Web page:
The last typewriter to be made in the UK this week trundled off the assembly line at Brother’s North Wales factory. It was the end of an era that was over years ago, some of us just didn’t want to admit it, because those heavy, noisy, cumbersome machines were part of our own history.
As a cub reporter, I earned hardly enough to keep me in beer and cigarettes, which is just as well, as I didn’t drink beer and never smoked. Even so, I had to sacrifice any number of Cornish pasty butties slavered in brown sauce to scrape together the £40 it cost me for a second-hand portable Remington Quiet-riter from the always-reputable Honest Dan’s (something for everyone, no questions asked) in Batley. Dan himself told me the precision machine was good-as-new as the Sun reporter who had previously owned it couldn’t string a sentence together. Some things don’t change, eh?
The Remington was anything but portable or quiet. I’m convinced my right arm is ten centimetres longer than the left from hefting it to and from my digs in Darlington, where I did my training. The tap tap tap of my machine joined tapping from all my fellow trainees as we hammered out stories to deadlines real and pretend.
In the office, a converted house sinking in its foundations, unused to the weight of so many machines, there was a cacophony as we hit the keys, sounded the bell at the end of each line and pushed the carriage return, pulling out the completed copy with a flourish. On a Wednesday afternoon, after the newspaper had been put to bed, we entertained ourselves by composing typewriter symphonies, first clattering the keys, then letting out imaginations take over, with one playing the squeaky door, another getting a tune out of the cast iron radiator with a wooden ruler and the piece de resistance from Smiffy who belched the chorus of Zippity Do Da. Oh how we laughed.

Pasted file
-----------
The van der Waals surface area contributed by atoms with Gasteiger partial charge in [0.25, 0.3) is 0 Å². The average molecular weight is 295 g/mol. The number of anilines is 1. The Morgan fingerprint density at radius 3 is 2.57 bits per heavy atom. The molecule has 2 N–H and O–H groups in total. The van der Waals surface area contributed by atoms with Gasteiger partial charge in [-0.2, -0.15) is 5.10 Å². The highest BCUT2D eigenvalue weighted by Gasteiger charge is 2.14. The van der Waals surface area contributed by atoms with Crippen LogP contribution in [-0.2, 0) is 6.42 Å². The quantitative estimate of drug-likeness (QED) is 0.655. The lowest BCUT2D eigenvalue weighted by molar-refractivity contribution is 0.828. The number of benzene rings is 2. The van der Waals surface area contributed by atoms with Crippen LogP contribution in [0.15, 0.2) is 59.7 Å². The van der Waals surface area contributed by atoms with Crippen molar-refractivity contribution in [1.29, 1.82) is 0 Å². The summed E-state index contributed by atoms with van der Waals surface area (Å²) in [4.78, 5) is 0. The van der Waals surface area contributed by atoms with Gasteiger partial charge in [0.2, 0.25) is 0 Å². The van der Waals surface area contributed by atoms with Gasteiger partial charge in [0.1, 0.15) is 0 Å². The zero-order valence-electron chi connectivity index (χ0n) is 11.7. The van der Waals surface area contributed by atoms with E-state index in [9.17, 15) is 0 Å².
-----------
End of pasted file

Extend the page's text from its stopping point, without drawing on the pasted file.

I loved my Remington, it was businesslike, solid and dependable, and old when I got it, maybe I should describe it as classic. The two fingers I use to type flew around the keyboard, though much force had to be used to get the letters to hit the paper. It offered the basics. Type, backspace, tab. It had neither a number one nor a zero, instead I had to use the lower-case l and capital O, they did the job just fine. Sometimes, when my mind’s drifting, I forget I have a lightweight, quiet, multi-font machine at my fingertips capable of squeezing any amount of text into any space and use the l and O just for old times sake. It feels good.
In the same week as we said goodbye to the typewriter, we said hello again to a computer which was dismantled more than 40 years ago. The Harwell Dekatron was one of those wonderful glowing valve and multi-switch giants that spoke through punched paper and tape. I cannot do justice to the geekery involved except to say it was very clever for its time, 1951, became less clever and obsolete by 1957, though was still used in 1973 (you couldn’t say that about an Apple Mac) before it was dismantled. Enthusiasts found most of the bits and bobs and re-assembled it, much to the delight of computer geeks everywhere. It’s now at Bletchley Park, ironically a place I now work near. Noel tells me I must definitely go see it when I’m down there as it operates in base ten. Well, there’s a sight for sore eyes, I’m on my way…!
Maybe in years to come and we’ve used up all the electricity in the world, someone will re-assemble typewriters. I’ve certainly no plans to get rid of mine.